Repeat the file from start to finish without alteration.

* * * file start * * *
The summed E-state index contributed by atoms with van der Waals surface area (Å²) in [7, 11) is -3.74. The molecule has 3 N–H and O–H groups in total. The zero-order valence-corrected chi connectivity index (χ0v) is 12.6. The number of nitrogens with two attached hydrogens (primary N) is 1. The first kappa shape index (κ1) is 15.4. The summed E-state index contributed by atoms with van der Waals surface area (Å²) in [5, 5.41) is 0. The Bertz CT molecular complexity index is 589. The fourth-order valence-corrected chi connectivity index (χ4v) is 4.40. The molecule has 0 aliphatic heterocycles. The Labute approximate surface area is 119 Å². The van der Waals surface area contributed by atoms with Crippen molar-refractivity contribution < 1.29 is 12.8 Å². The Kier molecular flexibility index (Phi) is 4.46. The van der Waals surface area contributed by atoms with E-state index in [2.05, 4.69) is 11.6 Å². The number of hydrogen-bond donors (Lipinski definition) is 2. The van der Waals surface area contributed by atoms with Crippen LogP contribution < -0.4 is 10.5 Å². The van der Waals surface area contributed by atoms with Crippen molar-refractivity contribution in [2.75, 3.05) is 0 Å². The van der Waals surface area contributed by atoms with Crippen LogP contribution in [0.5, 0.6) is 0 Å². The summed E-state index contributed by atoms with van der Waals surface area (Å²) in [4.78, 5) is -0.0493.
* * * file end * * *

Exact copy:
The summed E-state index contributed by atoms with van der Waals surface area (Å²) in [7, 11) is -3.74. The molecule has 3 N–H and O–H groups in total. The zero-order valence-corrected chi connectivity index (χ0v) is 12.6. The number of nitrogens with two attached hydrogens (primary N) is 1. The first kappa shape index (κ1) is 15.4. The summed E-state index contributed by atoms with van der Waals surface area (Å²) in [5, 5.41) is 0. The Bertz CT molecular complexity index is 589. The fourth-order valence-corrected chi connectivity index (χ4v) is 4.40. The molecule has 0 aliphatic heterocycles. The Labute approximate surface area is 119 Å². The van der Waals surface area contributed by atoms with Crippen molar-refractivity contribution < 1.29 is 12.8 Å². The Kier molecular flexibility index (Phi) is 4.46. The van der Waals surface area contributed by atoms with E-state index in [2.05, 4.69) is 11.6 Å². The number of hydrogen-bond donors (Lipinski definition) is 2. The van der Waals surface area contributed by atoms with Crippen LogP contribution < -0.4 is 10.5 Å². The van der Waals surface area contributed by atoms with Crippen molar-refractivity contribution in [2.75, 3.05) is 0 Å². The van der Waals surface area contributed by atoms with Crippen LogP contribution in [0.5, 0.6) is 0 Å². The summed E-state index contributed by atoms with van der Waals surface area (Å²) in [4.78, 5) is -0.0493.